Home » Entries posted by JOSHUA GOODMAN Associated Press

Global COVID-19 deaths hit 4 million amid rush to vaccinate

Global COVID-19 deaths hit 4 million amid rush to vaccinate

The death toll from COVID-19 has eclipsed 4 million as the crisis increasingly becomes a race between the vaccine and the highly contagious delta variantBy JOSHUA GOODMAN Associated PressJuly 8, 2021, 2:53 AM• 3 min readShare to FacebookShare to TwitterEmail this articleThe global death toll from COVID-19 eclipsed 4 million Wednesday as the crisis increasingly becomes a race between the vaccine and the highly contagious delta variant.The tally of lives lost over the past year and a half, as compiled from official sources by Johns Hopkins University, is about equal to the number of people killed in battle in all of the world’s wars since 1982, according to estimates from the Peace Research Institute Oslo.The toll is three times the number of people killed in traffic accidents around the globe every year. It is about equal to the population of Los Angeles or the nation of Georgia. It is equivalent to more than half of Hong Kong or close to 50% of New York City.Even then, it is widely believed to be an undercount because of overlooked cases or deliberate concealment.With the advent of the vaccine, deaths per day have plummeted to around 7,900, after topping out at over 18,000 a day in January.But in recent weeks, the mutant delta version of the virus first identified in India has set off alarms around the world, spreading rapidly even in vaccination success stories like the U.S., Britain and Israel.Britain, in fact, recorded a one-day total this week of more than 30,000 new infections for the first time since January, even as the government prepares to lift all remaining lockdown restrictions in England later this month.Other countries have reimposed preventive measures, and authorities are rushing to step up the campaign to dispense shots.At the same time, the disaster has exposed the gap between the haves and the have-nots, with vaccination drives barely getting started in Africa and other desperately poor corners of the world because of extreme shortages of shots.The U.S. and other wealthy countries have agreed to share at least 1 billion doses with struggling countries.The U.S. has the world’s highest reported death toll, at over 600,000, or nearly 1 in 7 deaths, followed by Brazil at more than 520,000, though the real numbers are believed to be much higher in Brazil, where President Jair Bolsonaro’s far-right government has long downplayed the virus.The variants, uneven access to vaccines and the relaxation of precautions in wealthier countries are “a toxic combination that is very dangerous,” warned Ann Lindstrand, a top immunization official at the World Health Organization.Instead of treating the crisis as a “me-and-myself-and-my-country” problem, she said, “we need to get serious that this is a worldwide problem that needs worldwide solutions.”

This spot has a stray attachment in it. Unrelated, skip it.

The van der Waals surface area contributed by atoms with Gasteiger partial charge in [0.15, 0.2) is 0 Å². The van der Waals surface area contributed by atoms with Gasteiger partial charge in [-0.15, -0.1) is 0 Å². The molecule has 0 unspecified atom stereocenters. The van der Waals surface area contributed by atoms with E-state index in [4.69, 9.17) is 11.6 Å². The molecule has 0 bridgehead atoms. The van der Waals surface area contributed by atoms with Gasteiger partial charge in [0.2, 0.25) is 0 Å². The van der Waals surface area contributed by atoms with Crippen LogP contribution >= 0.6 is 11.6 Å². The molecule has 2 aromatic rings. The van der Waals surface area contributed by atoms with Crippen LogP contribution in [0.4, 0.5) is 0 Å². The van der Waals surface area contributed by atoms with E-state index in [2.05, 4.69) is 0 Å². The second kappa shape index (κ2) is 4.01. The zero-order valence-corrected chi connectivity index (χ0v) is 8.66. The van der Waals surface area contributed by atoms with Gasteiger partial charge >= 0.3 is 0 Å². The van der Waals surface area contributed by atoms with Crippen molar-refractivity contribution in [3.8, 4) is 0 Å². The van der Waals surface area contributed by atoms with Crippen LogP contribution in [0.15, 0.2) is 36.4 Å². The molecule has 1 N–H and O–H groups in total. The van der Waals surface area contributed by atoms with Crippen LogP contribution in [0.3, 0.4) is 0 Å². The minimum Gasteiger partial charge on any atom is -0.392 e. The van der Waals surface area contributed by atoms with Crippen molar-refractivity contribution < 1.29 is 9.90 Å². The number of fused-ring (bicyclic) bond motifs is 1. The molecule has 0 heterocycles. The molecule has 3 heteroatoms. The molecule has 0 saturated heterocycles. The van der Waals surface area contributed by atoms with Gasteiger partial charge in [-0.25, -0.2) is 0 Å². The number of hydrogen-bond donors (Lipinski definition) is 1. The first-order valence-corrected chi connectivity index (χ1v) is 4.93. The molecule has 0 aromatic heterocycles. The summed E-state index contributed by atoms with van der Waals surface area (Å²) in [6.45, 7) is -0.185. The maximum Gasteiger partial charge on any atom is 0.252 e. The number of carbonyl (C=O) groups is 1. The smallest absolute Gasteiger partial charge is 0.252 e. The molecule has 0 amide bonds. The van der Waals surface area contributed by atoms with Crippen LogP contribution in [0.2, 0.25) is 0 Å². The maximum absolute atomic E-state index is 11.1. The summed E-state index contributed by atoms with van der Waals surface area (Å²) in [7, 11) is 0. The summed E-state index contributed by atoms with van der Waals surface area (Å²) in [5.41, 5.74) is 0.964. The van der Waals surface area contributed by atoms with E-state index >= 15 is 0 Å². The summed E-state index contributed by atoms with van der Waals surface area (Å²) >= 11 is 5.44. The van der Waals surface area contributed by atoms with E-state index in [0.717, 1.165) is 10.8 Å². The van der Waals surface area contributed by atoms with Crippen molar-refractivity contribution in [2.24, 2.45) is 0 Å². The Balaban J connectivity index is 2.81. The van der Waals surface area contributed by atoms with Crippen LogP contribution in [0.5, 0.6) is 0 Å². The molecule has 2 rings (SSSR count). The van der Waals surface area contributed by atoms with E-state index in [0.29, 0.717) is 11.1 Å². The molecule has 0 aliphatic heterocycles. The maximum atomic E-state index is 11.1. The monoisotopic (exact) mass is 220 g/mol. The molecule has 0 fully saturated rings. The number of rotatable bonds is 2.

Driven by pandemic, Venezuelans uproot again to come to US

Driven by pandemic, Venezuelans uproot again to come to US